ML: I think American audiences would support a film with a diverse protagonist, because we already have. One pullout statistic from your infographic is that Will Smith leads six of the top 100 big sci-fi/fantasy films. His race wasn’t a huge impediment to box office success and may have, in fact, been part of what made him all-American and relatable. That was back in the late 1990s, but since then, Hollywood hasn’t tried to find a new Will Smith. This is kind of ironic, given that Hollywood likes to stick to formulas and sequels! They could push forward another actor—or actress—of color with Smith’s charisma. They haven’t.

The American movie audience supports any movie that Hollywood successfully markets well, especially—but not always—if the film is well produced. Hollywood has managed to market some weird stuff, like a tentpole movie about talking teenage turtle martial artists, or cars that change into space robots, and so on. I don’t buy that when it comes to marketing diverse leads, suddenly this giant industry can’t do it.

So for anyone who might say “people just don’t watch sci-fi movies starring people of color,” . . . the truth is that we have no evidence that it wouldn’t work.I’d be interested in seeing how many of these top 100 grossing sci-fi and fantasy films star non-human leads. I wonder if there are more films with non-human leads than minority human leads on the list!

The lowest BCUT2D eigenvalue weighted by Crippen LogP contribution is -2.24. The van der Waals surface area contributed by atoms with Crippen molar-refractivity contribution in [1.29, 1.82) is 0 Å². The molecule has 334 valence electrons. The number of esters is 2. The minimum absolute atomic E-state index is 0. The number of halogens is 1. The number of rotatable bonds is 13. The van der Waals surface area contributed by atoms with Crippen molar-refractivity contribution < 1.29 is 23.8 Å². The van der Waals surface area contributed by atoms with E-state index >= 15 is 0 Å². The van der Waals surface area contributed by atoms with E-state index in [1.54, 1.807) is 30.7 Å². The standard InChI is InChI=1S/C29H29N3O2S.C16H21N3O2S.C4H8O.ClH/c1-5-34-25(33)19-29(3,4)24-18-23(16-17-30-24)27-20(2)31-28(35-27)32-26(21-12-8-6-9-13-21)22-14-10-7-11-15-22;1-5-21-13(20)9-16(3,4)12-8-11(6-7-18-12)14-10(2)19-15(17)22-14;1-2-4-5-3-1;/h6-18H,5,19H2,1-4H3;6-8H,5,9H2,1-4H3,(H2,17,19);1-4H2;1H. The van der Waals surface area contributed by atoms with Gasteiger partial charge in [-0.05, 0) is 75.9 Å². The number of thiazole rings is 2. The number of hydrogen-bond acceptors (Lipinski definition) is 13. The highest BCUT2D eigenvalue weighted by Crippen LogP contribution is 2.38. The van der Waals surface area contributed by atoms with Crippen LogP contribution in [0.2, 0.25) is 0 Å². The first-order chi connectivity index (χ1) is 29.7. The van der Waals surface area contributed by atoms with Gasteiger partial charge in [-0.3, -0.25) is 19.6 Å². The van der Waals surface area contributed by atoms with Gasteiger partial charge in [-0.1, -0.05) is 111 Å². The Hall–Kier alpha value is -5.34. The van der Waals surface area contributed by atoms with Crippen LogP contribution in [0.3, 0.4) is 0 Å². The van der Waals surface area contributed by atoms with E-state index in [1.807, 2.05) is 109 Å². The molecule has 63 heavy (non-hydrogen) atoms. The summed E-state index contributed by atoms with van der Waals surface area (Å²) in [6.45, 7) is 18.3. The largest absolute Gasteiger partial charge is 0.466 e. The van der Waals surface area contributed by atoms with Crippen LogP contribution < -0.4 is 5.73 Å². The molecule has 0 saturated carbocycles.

(Side note: Does the infographic count Keanu Reeves as white or as a person of color? I think he has more than one movie on this list given The Matrix trilogy…)

Editorial note: Yes, Keanu Reeves is counted as a PoC and did make the list for The Matrix. The second Matrix film, The Matrix Reloaded was the only installment of the trilogy to make the top 100 list.

JL: What challenges have you faced or seen peers facing as a woman/person of color, etc.?

ML: There are films with built-in audiences that Hollywood still insists on whitewashing, which has a very adverse effect on actors of color. Let’s be honest, audiences would have still flocked to see The Hunger Games or Twilight if characters like Katniss or Jacob had been cast with people of color as they were written in the books. An actor with a disability could have played the protagonist in Avatar—if we have the technology and imagination to animate a fanciful world populated by blue cat people, we could have cast an actor with a disability similar to the lead character’s in that role. As a result of these casting decisions, up and coming actors from underrepresented groups were deprived of career exposure from being a part of these established franchises, making it harder for Hollywood ever to try and launch a new franchise with an actor from an underrepresented group.

Every single Marvel Studios movie has centered around a presumably straight, white, male protagonist, even if white women (mostly love interests) and men of color (support roles) have played roles in the film. The franchise is a box office juggernaut and has a ton of movies on this list, but we’ve gotten two to three movies about each of the men on the Avengers and there’s yet to be a film about Black Widow. Both of Marvel’s ensemble films—The Avengers and Guardians of the Galaxy—trimmed down the superhero teams for their film adaptations, and the women characters, save for one, were the first to be cut. Most moviegoers will never know that women of color and LGBTQ characters were cut from Guardians of the Galaxy, but audiences will get to relate to the talking raccoon and the talking tree.